Weird Ingredient Wednesday: Isinglass (Or Why Your Guinness Has Fish in It)

Isinglass (Or Why Your Guinness Has Fish in It)

Weird Ingredient Wednesday: Isinglass (Or Why Your Guinness Has Fish in It)

Fish is a remarkably useful ingredient, whether you eat it as is or use fish sauce to give your recipes extra depth and flavor. However, if you enjoy a glass of Guinness on occasion, you might be surprised to know that there's most likely fish in that beverage, too.

Isinglass, usually made from the bladders of sturgeon or other fish, is basically gelatin. It's used in a process called "fining" in many cask-made beers to extract excess yeast and proteins in order to clarify the beverages. According to Guinness, it's pretty much the most effective fining agent they have available, although they do keep an eye out for viable replacements.

A beer maker holds a dried swim bladder, aka isinglass. Image via BBC 3 "Fish: Kill It, Cut It, Use It"

Isinglass was actually a very common ingredient in pre-Industrial Revolution cooking. In old-timey recipes like mock eggs, jaunemange, and yellow flummery, isinglass was used much the same way as modern-day gelatin (usually derived from the tendons and ligaments of pigs and cows) is today: to thicken or solidify foods.

A fresh swim bladder 20-25 mm long from a small fish. Image by liuzhou/eG Forums

Home brewers of wine or beer can currently use isinglass to help clarify their potent potables, since there are pre-treated forms of the stuff available on the market, including both freeze-dried and liquid.

A dried swim bladder (aka fish maw) display in a Melaka shopping mall. Image by Vmenkov/Wikimedia Commons

If you know people who want perfect clarity in their home-brewed beer but don't want to use animal byproducts, they can use Irish moss, which is a type of seaweed.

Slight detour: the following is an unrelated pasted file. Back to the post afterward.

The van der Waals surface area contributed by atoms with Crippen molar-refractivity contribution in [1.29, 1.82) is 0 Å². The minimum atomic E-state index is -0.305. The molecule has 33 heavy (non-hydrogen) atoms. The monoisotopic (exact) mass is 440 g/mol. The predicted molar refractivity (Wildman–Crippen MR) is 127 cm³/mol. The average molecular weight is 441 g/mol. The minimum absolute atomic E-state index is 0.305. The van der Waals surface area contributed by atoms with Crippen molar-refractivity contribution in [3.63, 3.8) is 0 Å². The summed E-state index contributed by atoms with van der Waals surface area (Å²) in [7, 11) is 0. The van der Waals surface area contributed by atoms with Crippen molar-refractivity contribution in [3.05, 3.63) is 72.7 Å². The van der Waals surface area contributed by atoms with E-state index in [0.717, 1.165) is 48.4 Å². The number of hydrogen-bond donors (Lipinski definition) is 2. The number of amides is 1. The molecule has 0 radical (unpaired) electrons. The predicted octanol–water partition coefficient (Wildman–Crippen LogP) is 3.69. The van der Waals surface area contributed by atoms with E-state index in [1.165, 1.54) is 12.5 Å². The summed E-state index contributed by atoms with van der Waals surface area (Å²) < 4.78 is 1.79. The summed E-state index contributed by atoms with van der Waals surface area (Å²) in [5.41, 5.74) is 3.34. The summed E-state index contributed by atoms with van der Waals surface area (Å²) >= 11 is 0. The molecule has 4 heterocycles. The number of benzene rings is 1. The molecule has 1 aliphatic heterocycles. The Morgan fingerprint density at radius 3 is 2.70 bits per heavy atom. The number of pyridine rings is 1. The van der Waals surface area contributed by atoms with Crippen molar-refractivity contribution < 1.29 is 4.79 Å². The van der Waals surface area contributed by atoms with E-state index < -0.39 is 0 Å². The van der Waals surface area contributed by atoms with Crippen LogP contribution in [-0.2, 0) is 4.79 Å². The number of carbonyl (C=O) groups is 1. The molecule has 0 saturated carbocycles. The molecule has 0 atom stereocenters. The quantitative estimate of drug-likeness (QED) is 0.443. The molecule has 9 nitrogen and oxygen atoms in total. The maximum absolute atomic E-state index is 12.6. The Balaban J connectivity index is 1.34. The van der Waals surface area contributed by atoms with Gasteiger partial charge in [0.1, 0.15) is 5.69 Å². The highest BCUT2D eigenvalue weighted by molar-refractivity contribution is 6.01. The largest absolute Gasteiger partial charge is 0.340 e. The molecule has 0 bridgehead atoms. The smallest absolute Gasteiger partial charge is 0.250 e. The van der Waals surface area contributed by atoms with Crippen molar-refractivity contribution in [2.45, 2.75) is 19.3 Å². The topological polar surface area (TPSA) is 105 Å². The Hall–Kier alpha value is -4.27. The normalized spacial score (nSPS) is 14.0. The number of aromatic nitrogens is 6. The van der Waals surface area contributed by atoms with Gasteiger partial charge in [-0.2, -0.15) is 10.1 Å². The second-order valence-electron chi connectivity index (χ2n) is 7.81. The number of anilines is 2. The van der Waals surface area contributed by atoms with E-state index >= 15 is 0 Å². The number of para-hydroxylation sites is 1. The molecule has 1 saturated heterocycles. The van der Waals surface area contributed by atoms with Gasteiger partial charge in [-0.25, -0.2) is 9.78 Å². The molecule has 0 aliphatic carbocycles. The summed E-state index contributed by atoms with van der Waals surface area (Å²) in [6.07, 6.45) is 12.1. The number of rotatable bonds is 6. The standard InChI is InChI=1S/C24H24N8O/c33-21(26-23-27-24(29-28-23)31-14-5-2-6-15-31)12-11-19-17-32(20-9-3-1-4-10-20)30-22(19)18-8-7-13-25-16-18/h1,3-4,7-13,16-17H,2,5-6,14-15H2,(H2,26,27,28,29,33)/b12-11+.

Irish moss, aka Chondus chrispus, in its natural habitat. Image by Kontos/Wikimedia Commons

Most modern cooks have no need to use isinglass, since it's easy enough to buy packets of gelatin. If you want vegetarian versions of gelatin, you can use seaweed-derived agar agar much the same way you use gelatin.

And if you've got any strict vegetarian or vegan friends, do them a favor the next time you all go out for a drink and warn them that there might be fish in their beer. Most of the isinglass is left at the bottom of the casks, so there might not actually be any in it except possible minute quantities, but it's still something they're going to want to know about.

Weird Ingredients Are the Spice of Life

Wonderfully weird ingredients make cooking so much fun. Corn smut may sound bad, but it tastes delicious. This ancient grain with a funny name might be the perfect replacement for rice or pasta. Isn't it time you bit into black sapote, the fruit that tastes like chocolate?

Cover image via 21Food

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